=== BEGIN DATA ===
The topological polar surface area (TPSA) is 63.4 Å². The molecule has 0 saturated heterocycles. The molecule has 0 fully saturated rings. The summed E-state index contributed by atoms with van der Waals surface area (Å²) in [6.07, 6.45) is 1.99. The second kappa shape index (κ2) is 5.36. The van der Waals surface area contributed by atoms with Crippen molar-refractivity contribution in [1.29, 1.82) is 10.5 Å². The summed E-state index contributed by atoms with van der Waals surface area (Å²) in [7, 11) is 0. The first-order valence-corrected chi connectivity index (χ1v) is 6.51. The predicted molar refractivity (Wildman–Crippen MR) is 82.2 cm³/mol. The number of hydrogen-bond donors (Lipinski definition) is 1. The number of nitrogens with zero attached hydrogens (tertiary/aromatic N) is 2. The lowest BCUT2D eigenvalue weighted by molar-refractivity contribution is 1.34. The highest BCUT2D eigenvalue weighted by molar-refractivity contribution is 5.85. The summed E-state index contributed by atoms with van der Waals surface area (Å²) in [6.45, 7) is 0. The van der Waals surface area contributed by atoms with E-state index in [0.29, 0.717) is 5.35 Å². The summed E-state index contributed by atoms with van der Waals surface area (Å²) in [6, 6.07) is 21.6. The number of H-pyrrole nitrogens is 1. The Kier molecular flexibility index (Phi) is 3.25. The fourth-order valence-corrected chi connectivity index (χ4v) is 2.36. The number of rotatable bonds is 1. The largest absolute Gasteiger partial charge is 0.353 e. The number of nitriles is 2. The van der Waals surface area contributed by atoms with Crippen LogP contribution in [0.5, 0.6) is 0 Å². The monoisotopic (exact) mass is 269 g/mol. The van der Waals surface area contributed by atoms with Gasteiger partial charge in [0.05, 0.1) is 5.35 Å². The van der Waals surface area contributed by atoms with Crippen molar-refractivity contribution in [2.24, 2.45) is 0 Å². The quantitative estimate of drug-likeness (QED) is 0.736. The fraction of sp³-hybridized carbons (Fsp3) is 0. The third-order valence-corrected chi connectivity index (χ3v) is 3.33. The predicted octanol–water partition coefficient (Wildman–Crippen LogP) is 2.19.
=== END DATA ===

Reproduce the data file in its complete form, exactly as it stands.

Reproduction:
The topological polar surface area (TPSA) is 63.4 Å². The molecule has 0 saturated heterocycles. The molecule has 0 fully saturated rings. The summed E-state index contributed by atoms with van der Waals surface area (Å²) in [6.07, 6.45) is 1.99. The second kappa shape index (κ2) is 5.36. The van der Waals surface area contributed by atoms with Crippen molar-refractivity contribution in [1.29, 1.82) is 10.5 Å². The summed E-state index contributed by atoms with van der Waals surface area (Å²) in [7, 11) is 0. The first-order valence-corrected chi connectivity index (χ1v) is 6.51. The predicted molar refractivity (Wildman–Crippen MR) is 82.2 cm³/mol. The number of hydrogen-bond donors (Lipinski definition) is 1. The number of nitrogens with zero attached hydrogens (tertiary/aromatic N) is 2. The lowest BCUT2D eigenvalue weighted by molar-refractivity contribution is 1.34. The highest BCUT2D eigenvalue weighted by molar-refractivity contribution is 5.85. The summed E-state index contributed by atoms with van der Waals surface area (Å²) in [6.45, 7) is 0. The van der Waals surface area contributed by atoms with E-state index in [0.29, 0.717) is 5.35 Å². The summed E-state index contributed by atoms with van der Waals surface area (Å²) in [6, 6.07) is 21.6. The number of H-pyrrole nitrogens is 1. The Kier molecular flexibility index (Phi) is 3.25. The fourth-order valence-corrected chi connectivity index (χ4v) is 2.36. The number of rotatable bonds is 1. The largest absolute Gasteiger partial charge is 0.353 e. The number of nitriles is 2. The van der Waals surface area contributed by atoms with Crippen LogP contribution in [0.5, 0.6) is 0 Å². The monoisotopic (exact) mass is 269 g/mol. The van der Waals surface area contributed by atoms with Gasteiger partial charge in [0.05, 0.1) is 5.35 Å². The van der Waals surface area contributed by atoms with Crippen molar-refractivity contribution in [2.24, 2.45) is 0 Å². The quantitative estimate of drug-likeness (QED) is 0.736. The fraction of sp³-hybridized carbons (Fsp3) is 0. The third-order valence-corrected chi connectivity index (χ3v) is 3.33. The predicted octanol–water partition coefficient (Wildman–Crippen LogP) is 2.19.